The owner of video chat platform Omegle has taken the site offline, amidst accusations that the service connected minors with sexual abusers.
Leif K-Brooks, who launched the site in March 2009 when he was 18 years old, replaced the service with a lengthy message about free speech, the nature of the internet, and his vision for the now-dead site.
Based on archives of the site, K-Brooks shut it down on Wednesday.
“Virtually every tool can be used for good or for evil, and that is especially true of communication tools, due to their innate flexibility. The telephone can be used to wish your grandmother ‘happy birthday’, but it can also be used to call in a bomb threat. There can be no honest accounting of Omegle without acknowledging that some people misused it, including to commit unspeakably heinous crimes,” K-Brooks wrote. “I believe in a responsibility to be a ‘good Samaritan’, and to implement reasonable measures to fight crime and other misuse. That is exactly what Omegle did. In addition to the basic safety feature of anonymity, there was a great deal of moderation behind the scenes, including state-of-the-art AI operating in concert with a wonderful team of human moderators. Omegle punched above its weight in content moderation, and I’m proud of what we accomplished.”
In 2021, a woman filed a lawsuit against Omegle for $22 million. She claimed that she was paired with an adult man when she was 11 years old, and that he manipulated her into masturbating and urinating on camera in front of him over the course of three years. That man was Ryan Fordyce, whose massive stash of child pornography would later be raided by law enforcement, including hundreds of images of the plaintiff.
“This isn’t fucking free speech, you know, introducing strangers for the free exchange of ideas,” her attorney Carrie Goldberg told Mother Jones in 2022. “This is about criminal conduct.”
Goldberg told me in an email that this was the result of last week’s mediation against her client. The parties reached a settlement on November 2, and the case was dismissed.
In July, a judge said that Omegle can’t be shielded by Section 230 of the Communications Decency Act, which protects website operators from liability for what their users do on their sites. The judge argued that Omegle’s design itself was the cause for harm, not the speech between users.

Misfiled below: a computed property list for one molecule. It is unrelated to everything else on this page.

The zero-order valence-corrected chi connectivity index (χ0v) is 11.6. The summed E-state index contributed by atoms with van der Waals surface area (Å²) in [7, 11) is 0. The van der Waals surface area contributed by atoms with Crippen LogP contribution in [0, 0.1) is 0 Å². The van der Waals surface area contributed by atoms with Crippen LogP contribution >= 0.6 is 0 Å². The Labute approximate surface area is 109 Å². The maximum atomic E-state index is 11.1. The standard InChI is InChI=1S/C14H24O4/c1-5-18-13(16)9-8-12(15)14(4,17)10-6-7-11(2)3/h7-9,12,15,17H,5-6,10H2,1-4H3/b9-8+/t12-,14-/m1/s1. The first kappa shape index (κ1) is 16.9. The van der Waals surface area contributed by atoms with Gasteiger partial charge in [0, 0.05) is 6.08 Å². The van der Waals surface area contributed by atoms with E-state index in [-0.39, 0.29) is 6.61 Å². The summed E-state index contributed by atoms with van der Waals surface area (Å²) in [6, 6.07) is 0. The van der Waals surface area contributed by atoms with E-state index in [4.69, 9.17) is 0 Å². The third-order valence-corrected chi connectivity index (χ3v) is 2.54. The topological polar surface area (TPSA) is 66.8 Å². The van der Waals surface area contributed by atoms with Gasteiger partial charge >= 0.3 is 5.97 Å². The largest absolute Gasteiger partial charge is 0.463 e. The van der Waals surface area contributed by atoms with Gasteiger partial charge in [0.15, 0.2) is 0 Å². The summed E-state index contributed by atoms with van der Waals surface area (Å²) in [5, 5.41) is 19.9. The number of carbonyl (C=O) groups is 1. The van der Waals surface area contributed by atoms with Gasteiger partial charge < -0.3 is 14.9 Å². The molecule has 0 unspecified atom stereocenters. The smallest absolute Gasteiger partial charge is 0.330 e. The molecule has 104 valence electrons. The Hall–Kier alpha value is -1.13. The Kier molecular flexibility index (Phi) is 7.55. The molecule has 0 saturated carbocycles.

Another lawsuit, filed on September 28 from a different sexual abuse victim, makes similar claims: That when the plaintiff was 11 years old in the fall of 2020, she was using Omegle and was paired with an adult man who coerced her into sending explicit images. Two years later, she claims, she was using Omegle again when she was paired with another man and groomed into sexual acts again. The plaintiff in that case is also suing for $22 million. Omegle requested an extension of time for responding to the complaint until November 10, which was granted. But in the time between the complaint’s filing and that deadline, he’s taken the site down and made public his feelings about having operated the site and alluded to what he sees as “attacks” against him and internet speech in general.
“Whatever the reason, people have become faster to attack, and slower to recognize each other’s shared humanity. One aspect of this has been a constant barrage of attacks on communication services, Omegle included, based on the behavior of a malicious subset of users,” he wrote, calling the “recent attacks” on the site “anything but constructive.”
“The only way to please these people is to stop offering the service. Sometimes they say so, explicitly and avowedly; other times, it can be inferred from their act of setting standards that are not humanly achievable. Either way, the net result is the same,” he wrote.
K-Brooks did not immediately respond to 404 Media’s request for comment.
This piece has been updated to reflect that A.M v. Omegle.com LLC was settled.